Thirty-five percent of Americans are obese, according to the Centers for Disease Control and Prevention – what can you do to avoid the health complications that often arise from carrying around too much extra weight? Obvious solutions include dietary changes, exercise programs, and weight-loss surgery, such as the lap band.
Overweight vs. Obese: What is the Difference?
Overweight and obese are two different terms that depend on your body mass index (BMI). The BMI combines your height and weight into a number that fits into one of four categories: underweight, healthy weight, overweight, or obese. People who have a BMI between 25 and 29.9 are considered overweight, and those who have a BMI of 30 or higher are considered obese.
Obesity is much more severe, and is associated with multiple health problems such as cardiovascular diseases, diabetes, sleep apnea, hypertension, and inflammation and pain in joints from carrying excess weight. These health conditions can be life threatening, and require constant medical care, so weight loss and a reduction in BMI can make a big difference in your quality of life. Is a gastric banding the right choice for you, despite the risks?
According to UC San Diego Health System Bariatric and Metabolic Institute; some of the complications of lap-band surgery include:
- Issues may occur with the lap band itself, such as band leakage, slipping of the band, or the band eroding into the stomach.
- Users may experience gastrointestinal issues, such as reflux, gas, constipation, and vomiting.
- Some people experience no weight loss, or regain weight over time.
- Sometimes, stomach blockage occurs with the use of a lap band.
In addition to the above, aspiration of food particles into the lungs is also a concern for lap band patients. In a recent study, entitled, “Complications associated with adjustable gastric banding for morbid obesity: a surgeon’s guide” many of these very same complications mentioned above are examined. Dr. Iyad Eid and colleagues found, through this study, that the lap-band is considered safe, with a lower overall complication rate compared to Roux-en-Y gastric bypass (a different type of lap-band surgery).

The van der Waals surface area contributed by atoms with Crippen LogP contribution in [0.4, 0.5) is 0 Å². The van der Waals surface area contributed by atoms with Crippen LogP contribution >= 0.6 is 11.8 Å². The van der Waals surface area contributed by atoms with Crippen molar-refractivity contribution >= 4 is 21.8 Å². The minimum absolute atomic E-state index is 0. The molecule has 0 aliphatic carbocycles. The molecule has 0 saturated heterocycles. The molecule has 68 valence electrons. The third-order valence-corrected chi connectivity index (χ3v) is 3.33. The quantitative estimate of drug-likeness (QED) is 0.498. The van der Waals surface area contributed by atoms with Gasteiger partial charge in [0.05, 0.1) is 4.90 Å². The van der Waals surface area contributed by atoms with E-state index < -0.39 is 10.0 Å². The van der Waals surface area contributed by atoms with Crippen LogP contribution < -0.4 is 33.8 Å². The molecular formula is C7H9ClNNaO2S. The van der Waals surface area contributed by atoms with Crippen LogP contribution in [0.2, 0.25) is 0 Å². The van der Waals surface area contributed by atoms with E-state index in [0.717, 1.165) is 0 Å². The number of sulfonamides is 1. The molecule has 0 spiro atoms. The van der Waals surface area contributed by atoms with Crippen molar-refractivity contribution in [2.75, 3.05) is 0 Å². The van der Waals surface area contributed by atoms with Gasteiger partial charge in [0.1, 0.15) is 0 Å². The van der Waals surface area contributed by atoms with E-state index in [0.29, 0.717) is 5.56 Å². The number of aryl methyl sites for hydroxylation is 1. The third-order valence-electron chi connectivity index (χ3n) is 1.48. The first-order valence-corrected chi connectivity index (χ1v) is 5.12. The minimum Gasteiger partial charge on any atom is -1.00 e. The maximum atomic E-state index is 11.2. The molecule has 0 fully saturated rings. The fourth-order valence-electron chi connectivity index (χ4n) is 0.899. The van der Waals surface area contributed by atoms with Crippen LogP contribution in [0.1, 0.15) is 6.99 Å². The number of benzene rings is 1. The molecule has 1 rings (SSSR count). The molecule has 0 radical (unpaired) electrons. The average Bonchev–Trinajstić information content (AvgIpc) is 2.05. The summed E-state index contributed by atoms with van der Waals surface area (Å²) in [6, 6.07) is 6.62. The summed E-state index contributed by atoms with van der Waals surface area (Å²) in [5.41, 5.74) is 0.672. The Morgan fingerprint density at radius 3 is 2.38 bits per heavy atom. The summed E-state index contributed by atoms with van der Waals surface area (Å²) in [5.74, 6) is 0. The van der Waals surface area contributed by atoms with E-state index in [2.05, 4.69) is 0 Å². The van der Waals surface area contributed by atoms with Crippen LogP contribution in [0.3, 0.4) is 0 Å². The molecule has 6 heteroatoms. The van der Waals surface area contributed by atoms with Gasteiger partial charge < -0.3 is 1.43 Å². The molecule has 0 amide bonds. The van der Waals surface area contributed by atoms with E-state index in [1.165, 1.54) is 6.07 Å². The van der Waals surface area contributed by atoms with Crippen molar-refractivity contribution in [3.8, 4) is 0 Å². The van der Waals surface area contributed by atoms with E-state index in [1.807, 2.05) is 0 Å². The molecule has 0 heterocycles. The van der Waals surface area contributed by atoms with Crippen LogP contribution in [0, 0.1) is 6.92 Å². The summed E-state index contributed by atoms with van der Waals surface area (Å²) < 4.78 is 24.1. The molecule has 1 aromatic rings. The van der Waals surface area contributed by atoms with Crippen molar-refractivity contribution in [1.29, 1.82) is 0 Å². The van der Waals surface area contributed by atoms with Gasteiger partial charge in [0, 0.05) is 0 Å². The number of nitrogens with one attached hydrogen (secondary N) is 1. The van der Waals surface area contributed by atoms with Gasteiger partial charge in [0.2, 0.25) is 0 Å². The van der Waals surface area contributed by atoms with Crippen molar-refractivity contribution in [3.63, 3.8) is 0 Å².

In another study by Dr. Mitchell Feldman, et. al, “Gastric banding or bypass? A systematic review comparing the two most popular bariatric procedures,” Dr. Feldman and his colleagues reviewed 14 studies that included a one year follow up, and compared the adjustable gastric band with the Roux-en-Y gastric bypass. The results from reviewing these studies found that the Roux-en-Y gastric bypass patients lost more weight than those that had the adjustable gastric band. Patients with the adjustable gastric band were also more likely to have to have more surgeries to adjust the band. Patients with the Roux-en-Y gastric bypass were more likely to be able to reverse their diabetes versus patients with the adjustable band (78 percent versus 50 percent). Dr. Feldman concluded through this study that Roux-en-Y gastric bypass should be the primary treatment in bariatric surgery.
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